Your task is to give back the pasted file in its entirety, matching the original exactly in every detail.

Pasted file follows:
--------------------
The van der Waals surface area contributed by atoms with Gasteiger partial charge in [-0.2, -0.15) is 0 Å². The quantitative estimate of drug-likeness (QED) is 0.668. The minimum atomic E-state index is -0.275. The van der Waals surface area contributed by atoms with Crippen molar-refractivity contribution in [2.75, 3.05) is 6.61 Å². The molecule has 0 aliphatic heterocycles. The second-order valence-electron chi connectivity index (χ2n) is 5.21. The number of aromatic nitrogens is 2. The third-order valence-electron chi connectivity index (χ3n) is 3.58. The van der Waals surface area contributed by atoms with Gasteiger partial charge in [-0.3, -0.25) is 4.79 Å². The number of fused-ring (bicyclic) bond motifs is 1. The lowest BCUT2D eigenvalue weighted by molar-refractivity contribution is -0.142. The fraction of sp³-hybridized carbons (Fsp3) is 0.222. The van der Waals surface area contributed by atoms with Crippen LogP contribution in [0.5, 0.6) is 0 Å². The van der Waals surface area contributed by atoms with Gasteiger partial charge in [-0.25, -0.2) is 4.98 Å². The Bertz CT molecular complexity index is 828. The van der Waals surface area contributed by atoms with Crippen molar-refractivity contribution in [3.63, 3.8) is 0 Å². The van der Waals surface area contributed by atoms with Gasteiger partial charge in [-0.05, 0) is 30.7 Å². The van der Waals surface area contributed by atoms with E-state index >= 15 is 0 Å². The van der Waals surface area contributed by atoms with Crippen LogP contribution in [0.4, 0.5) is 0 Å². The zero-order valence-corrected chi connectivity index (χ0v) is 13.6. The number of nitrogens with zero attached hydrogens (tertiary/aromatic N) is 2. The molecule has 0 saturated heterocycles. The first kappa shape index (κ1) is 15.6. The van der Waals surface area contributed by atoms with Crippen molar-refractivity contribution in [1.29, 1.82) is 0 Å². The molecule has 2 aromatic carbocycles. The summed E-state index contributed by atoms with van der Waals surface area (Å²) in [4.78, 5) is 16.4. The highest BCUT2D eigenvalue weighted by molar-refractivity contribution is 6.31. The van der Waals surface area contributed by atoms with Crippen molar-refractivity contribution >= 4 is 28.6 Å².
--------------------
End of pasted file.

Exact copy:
The van der Waals surface area contributed by atoms with Gasteiger partial charge in [-0.2, -0.15) is 0 Å². The quantitative estimate of drug-likeness (QED) is 0.668. The minimum atomic E-state index is -0.275. The van der Waals surface area contributed by atoms with Crippen molar-refractivity contribution in [2.75, 3.05) is 6.61 Å². The molecule has 0 aliphatic heterocycles. The second-order valence-electron chi connectivity index (χ2n) is 5.21. The number of aromatic nitrogens is 2. The third-order valence-electron chi connectivity index (χ3n) is 3.58. The van der Waals surface area contributed by atoms with Gasteiger partial charge in [-0.3, -0.25) is 4.79 Å². The number of fused-ring (bicyclic) bond motifs is 1. The lowest BCUT2D eigenvalue weighted by molar-refractivity contribution is -0.142. The fraction of sp³-hybridized carbons (Fsp3) is 0.222. The van der Waals surface area contributed by atoms with Crippen LogP contribution in [0.5, 0.6) is 0 Å². The van der Waals surface area contributed by atoms with Gasteiger partial charge in [-0.25, -0.2) is 4.98 Å². The Bertz CT molecular complexity index is 828. The van der Waals surface area contributed by atoms with Crippen molar-refractivity contribution in [3.63, 3.8) is 0 Å². The van der Waals surface area contributed by atoms with Gasteiger partial charge in [-0.05, 0) is 30.7 Å². The van der Waals surface area contributed by atoms with E-state index >= 15 is 0 Å². The van der Waals surface area contributed by atoms with Crippen LogP contribution in [0.4, 0.5) is 0 Å². The zero-order valence-corrected chi connectivity index (χ0v) is 13.6. The number of nitrogens with zero attached hydrogens (tertiary/aromatic N) is 2. The molecule has 0 saturated heterocycles. The first kappa shape index (κ1) is 15.6. The van der Waals surface area contributed by atoms with Crippen molar-refractivity contribution in [1.29, 1.82) is 0 Å². The molecule has 2 aromatic carbocycles. The summed E-state index contributed by atoms with van der Waals surface area (Å²) in [4.78, 5) is 16.4. The highest BCUT2D eigenvalue weighted by molar-refractivity contribution is 6.31. The van der Waals surface area contributed by atoms with Crippen molar-refractivity contribution >= 4 is 28.6 Å².